News & what's on - Written by on Monday, October 15, 2012 15:05 - 0 Comments

Self Reporting to the SFO: Still on the menu – but advice will be critical

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The removal of the old ‘Self-Report’ Guidance from the SFO’s website has caused general consternation among corporates and in the compliance community.

We discussed this, amongst many other matters, with the Director of the SFO last week.


David Green QC in practice at the Bar was a heavyweight prosecutor. At the helm of Revenue & Customs Prosecution Office it fell to him to steer the prosecution authority out of very troubled waters necessitating the design and implemention of a coherent prosecutorial policy.  He succeeded.

It is not surprising that there is a change in tone given the very different background of the current Director as compared to his predecessor Richard Alderman.

Just how far does this change go?

The effect of the removal of the old self-report guidance has been to revert to existing underlying guidance.

The old SFO self-report guidance with its emphasis on non-criminal outcomes was a refinement of those underlying guiding principles.  Those underlying principles (which are linked to by the SFO) are not affected by the removal of the old SFO guidance.

However, the removal of the old guidance is a significant alteration of tone.

It is clear from our discussions with the Director that going forward the approach of the SFO will be nuanced.

As the new/old guidance makes clear ‘Self Report’ is a significant feature when determining ultimate outcome in terms of criminal, civil or no proceedings.   Added to this, when DPA’s become available self-report will clearly be a significant factor (as the new/old guidance made/makes clear).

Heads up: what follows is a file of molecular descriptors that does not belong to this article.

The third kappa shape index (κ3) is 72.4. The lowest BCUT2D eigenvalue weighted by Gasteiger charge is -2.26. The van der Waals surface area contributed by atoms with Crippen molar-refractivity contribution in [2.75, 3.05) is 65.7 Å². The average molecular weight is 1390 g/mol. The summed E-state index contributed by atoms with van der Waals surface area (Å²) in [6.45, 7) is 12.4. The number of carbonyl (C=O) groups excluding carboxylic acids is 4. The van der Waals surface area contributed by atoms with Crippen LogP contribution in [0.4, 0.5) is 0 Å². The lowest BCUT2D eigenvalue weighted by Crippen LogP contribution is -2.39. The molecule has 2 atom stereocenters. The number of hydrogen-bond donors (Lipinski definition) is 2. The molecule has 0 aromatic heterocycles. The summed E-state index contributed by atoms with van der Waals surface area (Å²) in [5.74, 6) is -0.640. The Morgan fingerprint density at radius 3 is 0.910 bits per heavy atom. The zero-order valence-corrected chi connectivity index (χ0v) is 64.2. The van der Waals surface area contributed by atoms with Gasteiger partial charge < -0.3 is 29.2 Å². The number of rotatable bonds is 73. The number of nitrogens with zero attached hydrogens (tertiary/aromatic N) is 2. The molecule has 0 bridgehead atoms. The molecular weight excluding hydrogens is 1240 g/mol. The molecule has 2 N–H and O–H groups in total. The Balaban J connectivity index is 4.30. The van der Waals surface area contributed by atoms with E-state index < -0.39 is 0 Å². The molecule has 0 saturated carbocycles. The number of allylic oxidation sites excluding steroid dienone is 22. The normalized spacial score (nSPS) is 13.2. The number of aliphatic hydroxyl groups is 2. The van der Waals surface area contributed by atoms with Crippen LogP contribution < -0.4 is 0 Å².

The upshot is that Self–Report is a significant factor to be weighed in the balance by the SFO when determining whether to prosecute or not.

A Self-Report is not the only factor.

Nor is it the determining factor.

But, it is a highly significant factor.

Any Self-Report will be looked at very carefully.

The focus of the Director and his team, which now includes the vast experience of Judge Rivlin QC, will be to the detail of the Report and the corresponding investigation relating to it.

The content of the investigation report is obviously of great importance.  Given the professional experience of those doing the review the importance of the investigation and the resulting report has been emphasised to us.

We asked the Director whether there were plans to change the procedure surrounding a Self-Report to the SFO. We were told that the current system worked well and that there were no plans to change.

We will offer some tips on the process of Self Reporting in future posts on

The issue of Self-Report was one of several topics discussed with the new Director of the SFO. It fits within a wider SFO strategy some of which was detailed by the Director.


Following our meeting it is clear that the SFO do not wish to dissuade responsible companies from Self-Reporting to the SFO.

Whilst the perceived ‘default’ position of a civil settlement following a Self-Report has been removed that is not to say, nor is it meant to say, that in appropriate cases a civil settlement will not be reached.

It all depends.

In our opinion, in appropriate circumstances and done right there can still be significant potential advantages in Self-Reporting to the SFO for ethical corporates.

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